In those written arguments, J’s attorneys argued that Dr. S had spoliated (“destroyed”) the records which would have served as crucial evidence, and should therefore be sanctioned by holding him in default – effectively handing a litigation victory to J, as against Dr. S – or, in the alternative, reserving that ultimate decision for trial but at least advising that potential trial jury that its members might draw the strongest of inferences against Dr. S during deliberation. The court held that, in its view, while Dr. S had been negligent in failing to retain J’s records as statutorily required, he had no malicious intent in doing so at the time. Therefore, Dr. S would not be defaulted, but trial jurors would be affirmatively instructed by the court that they may properly infer from Dr. S’s actions that any or all of his conduct had been improper and that they may properly consider that impropriety in their considerations regarding Dr. S’s liability.
Dr. S’s attorneys advised their client of the severe and significant impact that this ruling might have, and that it may well inflame a jury against him to the point that they might even lash out at him through their verdict. Dr. S asked his attorneys to try to seek a settlement prior to trial, which they successfully did. Dr. P believed that she had acted entirely appropriately in her diagnosis and treatment plan, so she refused to settle and opted to go on to trial. (The trial of Dr. P is outside of the boundaries of this case study.) Despite the settlement, which J accepted but still believed was low in monetary value, J decided to file a disciplinary complaint against Dr. S regarding his premature destruction of his dental records. After investigation, the Dental Board found that Dr. S had violated the statute of State X, so it levied a significant fine against Dr. S, placed him on probation for 2 years, and required that he complete continuing dental education on the subject of dental records maintenance.
It goes without saying that dentists are not, and are not expected to be, legal experts regarding the issues which surround their practices. But there are certain principles about which they must maintain awareness, in order to protect the rights of their patients and to safeguard themselves. Among those principles are the maintenance and retention of dental records. While electronic records are relatively easy to keep – as computer hard drives, either internal or external, can be expanded so as to allow preservation compliance – handwritten paper charts can become unwieldy, especially in dental specialty practices in which patient numbers tend to be much greater than in primary dental care offices. It is not the purpose of this case study to suggest what types of recordkeeping dentists should employ, or how they should maintain records, but it is a purpose to point out that the time requirements are blind as to method when it comes to maintenance/retention time.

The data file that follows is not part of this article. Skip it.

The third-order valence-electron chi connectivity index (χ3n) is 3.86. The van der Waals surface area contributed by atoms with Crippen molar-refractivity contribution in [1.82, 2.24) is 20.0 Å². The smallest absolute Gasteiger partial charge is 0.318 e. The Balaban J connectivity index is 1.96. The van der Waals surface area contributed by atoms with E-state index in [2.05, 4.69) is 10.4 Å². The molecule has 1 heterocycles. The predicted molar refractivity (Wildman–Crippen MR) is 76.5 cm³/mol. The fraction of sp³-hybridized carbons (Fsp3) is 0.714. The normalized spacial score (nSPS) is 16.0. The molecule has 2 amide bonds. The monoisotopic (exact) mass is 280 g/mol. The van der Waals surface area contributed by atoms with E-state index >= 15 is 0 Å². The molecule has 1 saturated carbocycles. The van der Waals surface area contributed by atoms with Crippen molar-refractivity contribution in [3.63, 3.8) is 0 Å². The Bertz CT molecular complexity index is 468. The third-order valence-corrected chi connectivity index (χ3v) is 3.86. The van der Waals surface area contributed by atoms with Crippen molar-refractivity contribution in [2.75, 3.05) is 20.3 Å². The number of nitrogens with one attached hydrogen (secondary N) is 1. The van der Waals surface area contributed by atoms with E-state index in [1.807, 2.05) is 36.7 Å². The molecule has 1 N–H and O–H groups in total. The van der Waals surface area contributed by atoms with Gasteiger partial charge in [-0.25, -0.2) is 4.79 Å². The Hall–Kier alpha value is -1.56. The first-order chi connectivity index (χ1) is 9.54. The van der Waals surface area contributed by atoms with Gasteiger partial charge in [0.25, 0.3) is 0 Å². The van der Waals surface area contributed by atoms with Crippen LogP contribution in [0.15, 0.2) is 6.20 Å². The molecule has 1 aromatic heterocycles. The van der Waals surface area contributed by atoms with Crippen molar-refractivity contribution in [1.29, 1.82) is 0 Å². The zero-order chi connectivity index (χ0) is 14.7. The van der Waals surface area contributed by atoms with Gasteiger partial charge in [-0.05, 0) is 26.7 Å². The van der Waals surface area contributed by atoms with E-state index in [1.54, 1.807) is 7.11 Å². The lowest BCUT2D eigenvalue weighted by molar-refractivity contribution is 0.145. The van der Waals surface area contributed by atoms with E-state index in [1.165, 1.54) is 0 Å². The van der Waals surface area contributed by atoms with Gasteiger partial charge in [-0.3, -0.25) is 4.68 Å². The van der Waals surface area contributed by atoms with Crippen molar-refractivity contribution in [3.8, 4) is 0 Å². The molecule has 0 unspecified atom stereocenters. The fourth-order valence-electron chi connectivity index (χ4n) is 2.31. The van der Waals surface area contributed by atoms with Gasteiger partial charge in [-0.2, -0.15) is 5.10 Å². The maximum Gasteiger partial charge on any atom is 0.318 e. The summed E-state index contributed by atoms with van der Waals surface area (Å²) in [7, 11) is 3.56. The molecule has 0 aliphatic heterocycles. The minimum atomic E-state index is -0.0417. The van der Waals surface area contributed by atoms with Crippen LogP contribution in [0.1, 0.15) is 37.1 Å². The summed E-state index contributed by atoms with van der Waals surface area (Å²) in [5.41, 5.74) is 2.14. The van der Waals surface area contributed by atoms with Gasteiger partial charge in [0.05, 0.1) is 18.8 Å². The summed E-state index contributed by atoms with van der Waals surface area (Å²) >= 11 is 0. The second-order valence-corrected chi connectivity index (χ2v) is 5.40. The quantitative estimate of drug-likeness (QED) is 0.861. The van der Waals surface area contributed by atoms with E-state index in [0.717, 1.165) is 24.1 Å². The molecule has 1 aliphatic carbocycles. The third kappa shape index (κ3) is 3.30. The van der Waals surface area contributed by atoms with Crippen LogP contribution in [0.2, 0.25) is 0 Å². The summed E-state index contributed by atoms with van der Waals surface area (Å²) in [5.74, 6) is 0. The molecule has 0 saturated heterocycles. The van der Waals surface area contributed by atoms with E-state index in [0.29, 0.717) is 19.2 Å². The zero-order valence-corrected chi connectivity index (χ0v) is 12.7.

This case touches on the concept of statute of limitations, which in this context is the amount of time following a procedure or the carrying out of a treatment plan that is given to patients to begin a malpractice suit against treating dentists and dental specialists. Just as the time periods for maintenance and retention of dental records are State-specific, so are statutes of limitations, so it would do practitioners well to familiarize themselves with these requirements and allowances for each State (or District) in which they practice, in order to be sure that they are fully in compliance. If they are in doubt, they should contact their malpractice carrier or a personal attorney, but the failure to know and comply with the law is not an excuse, as Dr. S learned here.
The role of Dr. G’s voiced criticisms to J about his prior treatment should not go unaddressed. It would be difficult to argue that, without his denunciations of the care provided by Drs. P and S, the actions taken against those practitioners would have gone forward. We sometimes refer to such behavior as “jousting”, or the throwing under the bus of dentists by subsequent-treating fellow dentists. It is, unfortunately, common enough that we can reasonably conclude that a fair percentage of dental malpractice cases are initiated as a direct result of that type of critical commentary; why dentists so frequently engage as such is unknown, but it has seemingly become a component of the culture of dentistry. While the tenets of ethical dental practice do obligate dentists to point out to patients what they believe to be problematic conditions in and around their mouths, communication can be transmitted in less harsh ways, at least in part due to the immutable concept that the later dentist was not standing in the prior dentist’s shoes when certain decisions were made and treatments undertaken.
Finally, this case study demonstrates that lawsuits are only one method that patients may use when they are dissatisfied with dental treatment. Patients have the option – either instead of a suit, or in conjunction with a suit, or following the conclusion of a suit – to file complaints with a Dental Board. These Boards, as affiliates of licensing authorities, have powers that can extend from as little as letters of reprimand to revocation of licenses, so Board complaints must be taken very seriously and should, therefore, involve attorneys to represent the interests of the dentist under review; many malpractice policies provide for such legal representation. And even with a malpractice suit settlement agreement in place that provides for confidentiality, it is generally difficult, if not impossible, to prevent a patient from going forward and filing a complaint with a government authority.